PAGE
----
[Images: (left) A “fault trench” cut along the San Andreas for studying underground seismic strain; photo by Ricardo DeAratanha for the Los Angeles Times. (right) A property fence “offset” nearly eight feet by the 1906 San Francisco earthquake; a similar fence is now part of an “Earthquake Trail” interpretive loop “that provides visitors with information on the unique geological forces that shape Point Reyes and Northern California.” “Interpretive displays dot the trail,” according to the blog Weekend Sherpa, “describing the dynamic geology of the area. The highlight is a wooden fence split and moved 20 feet by the great quake of 1906.” Photo courtesy of the U.S. Geological Survey].

This is not a class about seismic engineering, however, nor is it a rigorous look at how architects might stabilize buildings in an earthquake zone. Rather, it is a class about making the seismic energies of the San Andreas Fault legible through architecture. That is, making otherwise imperceptible planetary forces—the tectonic actions of the Earth itself—physically and spatially sensible. Our goal is to make the seismic energy of the fault experientially present in the lives of the public, framing and interpreting its extraordinary geology by means of a new National Park: a San Andreas Fault National Park.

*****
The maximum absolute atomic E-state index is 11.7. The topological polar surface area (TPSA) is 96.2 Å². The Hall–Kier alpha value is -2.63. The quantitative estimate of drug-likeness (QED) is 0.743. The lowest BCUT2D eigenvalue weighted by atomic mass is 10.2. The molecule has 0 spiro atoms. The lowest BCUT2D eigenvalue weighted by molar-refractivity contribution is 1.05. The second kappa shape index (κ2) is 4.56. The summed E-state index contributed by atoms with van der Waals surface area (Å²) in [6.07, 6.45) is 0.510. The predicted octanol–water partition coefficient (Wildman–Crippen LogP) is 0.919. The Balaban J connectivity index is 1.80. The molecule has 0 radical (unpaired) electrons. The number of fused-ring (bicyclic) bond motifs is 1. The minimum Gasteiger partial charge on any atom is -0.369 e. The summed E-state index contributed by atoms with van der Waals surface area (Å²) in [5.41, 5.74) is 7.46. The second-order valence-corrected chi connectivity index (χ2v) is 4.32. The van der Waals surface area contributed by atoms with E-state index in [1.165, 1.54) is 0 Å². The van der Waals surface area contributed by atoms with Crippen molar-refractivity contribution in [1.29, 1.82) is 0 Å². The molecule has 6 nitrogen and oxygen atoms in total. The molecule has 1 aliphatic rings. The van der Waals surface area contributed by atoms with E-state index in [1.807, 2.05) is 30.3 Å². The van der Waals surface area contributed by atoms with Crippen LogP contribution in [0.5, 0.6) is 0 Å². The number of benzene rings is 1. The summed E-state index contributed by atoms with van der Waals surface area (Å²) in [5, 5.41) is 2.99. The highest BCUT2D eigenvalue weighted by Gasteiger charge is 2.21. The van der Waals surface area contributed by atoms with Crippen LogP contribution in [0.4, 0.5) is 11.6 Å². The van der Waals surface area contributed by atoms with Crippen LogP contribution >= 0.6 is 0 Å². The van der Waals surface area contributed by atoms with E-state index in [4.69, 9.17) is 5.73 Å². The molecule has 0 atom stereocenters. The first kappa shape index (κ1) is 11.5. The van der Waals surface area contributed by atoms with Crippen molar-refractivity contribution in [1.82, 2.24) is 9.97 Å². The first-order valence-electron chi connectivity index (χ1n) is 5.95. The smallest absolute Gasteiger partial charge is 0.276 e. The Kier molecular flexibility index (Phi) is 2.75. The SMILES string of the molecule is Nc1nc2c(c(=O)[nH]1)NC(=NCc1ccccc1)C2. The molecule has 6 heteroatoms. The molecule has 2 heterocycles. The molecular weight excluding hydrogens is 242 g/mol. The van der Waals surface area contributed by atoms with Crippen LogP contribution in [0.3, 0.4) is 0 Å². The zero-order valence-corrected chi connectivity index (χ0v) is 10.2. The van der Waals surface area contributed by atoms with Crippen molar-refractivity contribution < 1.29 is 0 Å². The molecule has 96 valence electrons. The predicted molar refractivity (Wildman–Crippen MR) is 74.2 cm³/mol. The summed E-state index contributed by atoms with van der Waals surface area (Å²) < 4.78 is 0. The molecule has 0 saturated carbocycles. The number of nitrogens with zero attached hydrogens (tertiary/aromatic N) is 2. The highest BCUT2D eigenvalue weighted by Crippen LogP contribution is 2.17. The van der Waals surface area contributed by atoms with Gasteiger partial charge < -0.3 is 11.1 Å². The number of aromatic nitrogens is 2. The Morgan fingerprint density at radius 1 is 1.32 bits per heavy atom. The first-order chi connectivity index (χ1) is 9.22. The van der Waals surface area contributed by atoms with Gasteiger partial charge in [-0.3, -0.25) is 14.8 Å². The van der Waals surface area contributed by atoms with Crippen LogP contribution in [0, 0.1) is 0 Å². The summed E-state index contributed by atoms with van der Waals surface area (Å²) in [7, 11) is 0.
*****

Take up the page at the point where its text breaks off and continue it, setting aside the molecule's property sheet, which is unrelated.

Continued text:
For generations, the fault has inspired equal parts scientific fascination and pop-cultural fear, seen—rightly or not—as the inevitable source of the “Big One,” an impending super-earthquake that will devastate California, flattening San Francisco and felling bridges, houses, and roads throughout greater Los Angeles.

From the 1985 James Bond film, A View to a Kill, in which the San Andreas Fault is weaponized by an eccentric billionaire, to the so-called Parkfield Experiment, “a comprehensive, long-term earthquake research project on the San Andreas fault” run by the U.S. Geological Survey to “capture” an earthquake, the fault pops up in—and has influence on—extremely diverse contexts: literary, poetic, scientific, photographic, and, as we will explore in this studio, architectural.

Indeed, the fault—and the earthquake it promises to unleash—is even psychologically present for the state’s residents in ways that are only vaguely understood. As critic David L. Ulin suggests in his book The Myth of Solid Ground, on the promises and impossibilities of earthquake prediction, the constant threat of potentially fatal seismic activity has become “part of the subterranean mythos of people’s lives” in California, inspiring a near-religious or mystical obsession with “finding order in disorder, of taking the random pandemonium of an earthquake and reconfiguring it to make unexpected sense.”